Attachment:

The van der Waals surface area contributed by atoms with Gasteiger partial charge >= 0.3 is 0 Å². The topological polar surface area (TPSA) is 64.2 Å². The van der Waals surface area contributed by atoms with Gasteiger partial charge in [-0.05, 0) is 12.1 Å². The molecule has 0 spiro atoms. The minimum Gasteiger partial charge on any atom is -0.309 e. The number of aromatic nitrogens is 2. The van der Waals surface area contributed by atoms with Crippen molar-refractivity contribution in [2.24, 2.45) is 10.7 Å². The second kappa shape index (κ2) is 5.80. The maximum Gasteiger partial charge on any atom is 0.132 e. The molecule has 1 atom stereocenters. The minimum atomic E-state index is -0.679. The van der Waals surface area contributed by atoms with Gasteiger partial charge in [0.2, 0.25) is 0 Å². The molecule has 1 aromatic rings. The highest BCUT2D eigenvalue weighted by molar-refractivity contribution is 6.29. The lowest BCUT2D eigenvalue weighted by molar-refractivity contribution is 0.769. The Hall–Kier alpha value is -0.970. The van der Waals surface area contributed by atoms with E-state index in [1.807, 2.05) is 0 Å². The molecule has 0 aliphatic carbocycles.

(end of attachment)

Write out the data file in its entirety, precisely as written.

The van der Waals surface area contributed by atoms with Gasteiger partial charge >= 0.3 is 0 Å². The topological polar surface area (TPSA) is 64.2 Å². The van der Waals surface area contributed by atoms with Gasteiger partial charge in [-0.05, 0) is 12.1 Å². The molecule has 0 spiro atoms. The minimum Gasteiger partial charge on any atom is -0.309 e. The number of aromatic nitrogens is 2. The van der Waals surface area contributed by atoms with Crippen molar-refractivity contribution in [2.24, 2.45) is 10.7 Å². The second kappa shape index (κ2) is 5.80. The maximum Gasteiger partial charge on any atom is 0.132 e. The molecule has 1 atom stereocenters. The minimum atomic E-state index is -0.679. The van der Waals surface area contributed by atoms with Gasteiger partial charge in [0.2, 0.25) is 0 Å². The molecule has 1 aromatic rings. The highest BCUT2D eigenvalue weighted by molar-refractivity contribution is 6.29. The lowest BCUT2D eigenvalue weighted by molar-refractivity contribution is 0.769. The Hall–Kier alpha value is -0.970. The van der Waals surface area contributed by atoms with E-state index in [1.807, 2.05) is 0 Å². The molecule has 0 aliphatic carbocycles.